Whether youâre trying to buy a home or looking to get a college degree, you may need to take out a loan to finance your goals. If youâre seeking out your first loan, know that borrowing money is a common practice and you donât need a degree in economics to understand it! Learning more about loans and the different types can help you make informed decisions and take control of your finances.
Loans take many forms but they all fall within two common categories: secured vs. unsecured loans. Whether youâre approved for either type of loan depends on your creditworthiness. Creditworthiness refers to how responsible you are at repaying debt and if it’s worthwhile or risky to grant you new credit. Itâs helpful to be aware of your credit prior to seeking out a loan so you know where you stand.
Now that youâre familiar with the role creditworthiness plays in getting a loan, letâs discuss the differences between secured and unsecured loans, the advantages and disadvantages of each, and which one may be right for you.
The main difference between secured and unsecured loans is how they use collateral. Collateral is when something of economic value is used as security for a debt, in the event that the debt is not repaid. Usually collateral comes in the form of material property, such as a car, house, or other real estate. If the debt is not repaid, the collateral is seized and sold to repay all or a portion of the debt.
Key Difference: A secured loan requires collateral, while an unsecured loan doesnât require collateral.
A secured loan requires collateral as security in case you fail to repay your debt. If secured debt is not repaid, the collateral is taken. In addition to seizing collateral, lenders can start debt collection, file negative credit information on your report, and sue you for outstanding debt. This generally makes secured loans more risky for the borrower.
Conversely, collateral decreases the risk for lenders, especially when loaning money to those with little to no credit history or low creditworthiness. Less risk means that lenders may offer some leeway regarding interest rates and borrowing limits. See the list below to review other typical secured loan characteristics.
Characteristics of a Secured Loan:
The most common uses of a secured loan are to finance large purchases such as a mortgage. Usually, these loans can only be used for a specific, intended purchase like a house, car, or boat. A home equity loan is another example of a secure loan. Some loans like business loans or debt consolidation can be secured or unsecured.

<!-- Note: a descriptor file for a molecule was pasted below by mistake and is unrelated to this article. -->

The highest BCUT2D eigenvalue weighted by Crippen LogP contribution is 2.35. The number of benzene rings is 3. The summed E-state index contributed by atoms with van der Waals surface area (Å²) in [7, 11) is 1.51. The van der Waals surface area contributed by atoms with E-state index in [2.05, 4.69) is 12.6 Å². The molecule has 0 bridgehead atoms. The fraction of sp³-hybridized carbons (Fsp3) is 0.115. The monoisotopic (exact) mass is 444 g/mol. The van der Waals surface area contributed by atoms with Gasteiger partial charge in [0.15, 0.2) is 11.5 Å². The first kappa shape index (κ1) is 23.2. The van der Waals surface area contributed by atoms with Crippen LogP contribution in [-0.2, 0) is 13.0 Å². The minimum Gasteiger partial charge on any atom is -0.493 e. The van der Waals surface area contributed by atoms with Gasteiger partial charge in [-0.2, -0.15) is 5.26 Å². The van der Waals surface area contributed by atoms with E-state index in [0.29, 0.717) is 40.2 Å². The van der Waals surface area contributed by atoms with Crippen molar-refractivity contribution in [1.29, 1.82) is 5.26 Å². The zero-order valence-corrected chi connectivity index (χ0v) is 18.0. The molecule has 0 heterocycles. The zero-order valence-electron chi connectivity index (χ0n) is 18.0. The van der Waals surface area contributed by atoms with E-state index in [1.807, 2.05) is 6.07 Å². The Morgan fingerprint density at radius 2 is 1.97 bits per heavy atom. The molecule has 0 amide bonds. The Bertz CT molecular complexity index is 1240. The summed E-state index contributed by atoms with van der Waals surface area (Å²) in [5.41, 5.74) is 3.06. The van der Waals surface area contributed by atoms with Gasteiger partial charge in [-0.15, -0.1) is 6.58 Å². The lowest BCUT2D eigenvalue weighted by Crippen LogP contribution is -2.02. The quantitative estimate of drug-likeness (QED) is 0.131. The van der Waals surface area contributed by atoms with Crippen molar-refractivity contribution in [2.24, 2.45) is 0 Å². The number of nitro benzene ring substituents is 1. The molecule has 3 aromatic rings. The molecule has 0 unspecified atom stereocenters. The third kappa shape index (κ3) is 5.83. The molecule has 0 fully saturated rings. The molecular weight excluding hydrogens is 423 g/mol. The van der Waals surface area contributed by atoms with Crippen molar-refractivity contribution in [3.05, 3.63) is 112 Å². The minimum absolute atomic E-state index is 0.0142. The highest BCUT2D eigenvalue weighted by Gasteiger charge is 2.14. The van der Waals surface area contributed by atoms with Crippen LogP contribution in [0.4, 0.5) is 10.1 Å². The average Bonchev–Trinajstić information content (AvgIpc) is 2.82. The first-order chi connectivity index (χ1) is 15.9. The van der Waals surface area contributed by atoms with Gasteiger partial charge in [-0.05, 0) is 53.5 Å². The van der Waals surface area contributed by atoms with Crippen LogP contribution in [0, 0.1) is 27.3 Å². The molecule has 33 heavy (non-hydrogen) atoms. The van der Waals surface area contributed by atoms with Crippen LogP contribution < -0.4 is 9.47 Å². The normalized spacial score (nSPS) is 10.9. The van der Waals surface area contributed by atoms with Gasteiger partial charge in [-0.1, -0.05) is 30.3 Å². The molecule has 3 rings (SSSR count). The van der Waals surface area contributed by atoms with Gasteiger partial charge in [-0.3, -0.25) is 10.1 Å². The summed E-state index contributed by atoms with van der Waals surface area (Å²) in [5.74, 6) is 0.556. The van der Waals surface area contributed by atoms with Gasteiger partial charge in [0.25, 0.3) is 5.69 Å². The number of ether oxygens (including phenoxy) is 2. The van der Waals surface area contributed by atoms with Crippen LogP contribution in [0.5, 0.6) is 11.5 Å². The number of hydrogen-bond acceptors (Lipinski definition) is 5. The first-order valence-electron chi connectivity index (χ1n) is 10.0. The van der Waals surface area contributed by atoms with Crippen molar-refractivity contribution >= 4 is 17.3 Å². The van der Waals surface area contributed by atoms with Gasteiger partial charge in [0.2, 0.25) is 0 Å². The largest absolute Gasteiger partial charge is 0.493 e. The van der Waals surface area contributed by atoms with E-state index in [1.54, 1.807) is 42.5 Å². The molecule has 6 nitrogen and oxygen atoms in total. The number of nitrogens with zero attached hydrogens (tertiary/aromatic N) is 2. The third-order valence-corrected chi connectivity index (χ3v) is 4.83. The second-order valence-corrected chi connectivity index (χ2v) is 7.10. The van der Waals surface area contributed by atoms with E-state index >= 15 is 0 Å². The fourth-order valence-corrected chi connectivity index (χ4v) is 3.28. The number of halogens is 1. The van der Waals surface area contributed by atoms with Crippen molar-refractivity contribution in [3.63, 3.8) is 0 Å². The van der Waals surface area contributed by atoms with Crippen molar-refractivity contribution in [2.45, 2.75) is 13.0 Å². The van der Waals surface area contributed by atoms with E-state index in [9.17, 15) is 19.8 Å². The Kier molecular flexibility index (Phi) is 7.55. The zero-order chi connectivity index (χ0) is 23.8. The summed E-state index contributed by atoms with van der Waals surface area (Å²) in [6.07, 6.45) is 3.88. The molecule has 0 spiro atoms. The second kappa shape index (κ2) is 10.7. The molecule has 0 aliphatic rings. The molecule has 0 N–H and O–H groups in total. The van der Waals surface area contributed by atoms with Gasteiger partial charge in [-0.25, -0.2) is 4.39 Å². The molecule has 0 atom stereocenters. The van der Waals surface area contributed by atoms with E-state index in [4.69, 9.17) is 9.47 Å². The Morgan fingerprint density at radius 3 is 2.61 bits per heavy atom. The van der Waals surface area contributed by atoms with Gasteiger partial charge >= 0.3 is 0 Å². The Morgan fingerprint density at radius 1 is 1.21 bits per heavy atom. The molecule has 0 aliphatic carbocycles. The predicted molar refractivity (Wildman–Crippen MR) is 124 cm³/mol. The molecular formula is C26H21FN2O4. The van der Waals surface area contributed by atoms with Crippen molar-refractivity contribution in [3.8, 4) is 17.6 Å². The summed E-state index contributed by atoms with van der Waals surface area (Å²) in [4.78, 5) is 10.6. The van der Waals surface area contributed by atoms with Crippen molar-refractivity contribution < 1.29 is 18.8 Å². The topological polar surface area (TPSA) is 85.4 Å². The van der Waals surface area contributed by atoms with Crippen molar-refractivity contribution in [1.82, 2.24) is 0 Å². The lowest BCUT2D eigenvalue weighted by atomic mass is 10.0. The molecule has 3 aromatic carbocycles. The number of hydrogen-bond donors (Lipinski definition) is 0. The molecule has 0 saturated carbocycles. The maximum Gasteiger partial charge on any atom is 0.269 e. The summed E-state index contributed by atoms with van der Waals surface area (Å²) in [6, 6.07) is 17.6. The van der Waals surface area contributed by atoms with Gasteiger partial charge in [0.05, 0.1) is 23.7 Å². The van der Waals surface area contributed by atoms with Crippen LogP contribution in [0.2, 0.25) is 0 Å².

An unsecured loan doesnât require collateral to secure the amount borrowed. This type of loan is granted based on creditworthiness and income. High creditworthiness makes an unsecured loan more accessible.
The absence of collateral makes this type of loan less risky for borrowers and much riskier for lenders. If unsecured debt is not repaid, the lender cannot seize property automatically. They must engage in debt collection, report negative credit information, or sue. As a result of the increased risk, unsecured loans have characteristics that attempt to reduce the risk. These may include higher interest rates or lower borrowing limits, and you can see more in the list below.
Characteristics of an Unsecured Loan:
Common unsecured loans include credit cards, personal loans, student loans, and medical debt. Debt consolidation and business loans can also be unsecured. In each of these instances, collateral is not required and you are trusted to repay your unsecured debt.
When it comes to deciding on the type of loan you need, itâs important to consider the advantages and disadvantages of each.
Secured loans present advantages for repayment, interest, and borrowing amount, but have disadvantages regarding a borrowerâs risk and limitations of use.
Unsecured loans can be advantageous for borrowers regarding risk and time, but they pose a disadvantage when it comes to interest rates and stricter qualifications.
Take a look at the chart below to compare the key advantages and disadvantages between secured and unsecured loans.
|â¢ Lower interest rates
â¢ Higher borrowing limits
â¢ Easier to qualify
|â¢ No risk of losing collateral
â¢ Less risky for borrower
|â¢ Risk losing collateral
â¢ More risky for borrower
|â¢ Higher interest rates
â¢ Lower borrowing limits
â¢ Harder to qualify
After considering the advantages and disadvantages of both loan types, it’s helpful to know which one is the best for certain circumstances. Here are some common contexts in which one may be better than the other.
Overall, secured and unsecured loans are each useful in different situations. Remember that the key difference is that unsecured loans donât need collateral, while secured loans do. Secured loans are less risky for the lender and may allow for some advantageous repayment conditions. On the other hand, unsecured loans are risky for the lender, and they often come with stricter conditions that try to lessen that risk.
It is important to make smart financial decisions such as repaying debt on time and maintaining a good credit history. High creditworthiness is the key to getting the best conditions on any loan. No matter your circumstances, identifying which loan type is best for you depends on your specific credit and goals. Visit our loan center for help in deciding which loan is right for you.
Sources: Consumer Financial Protection Bureau
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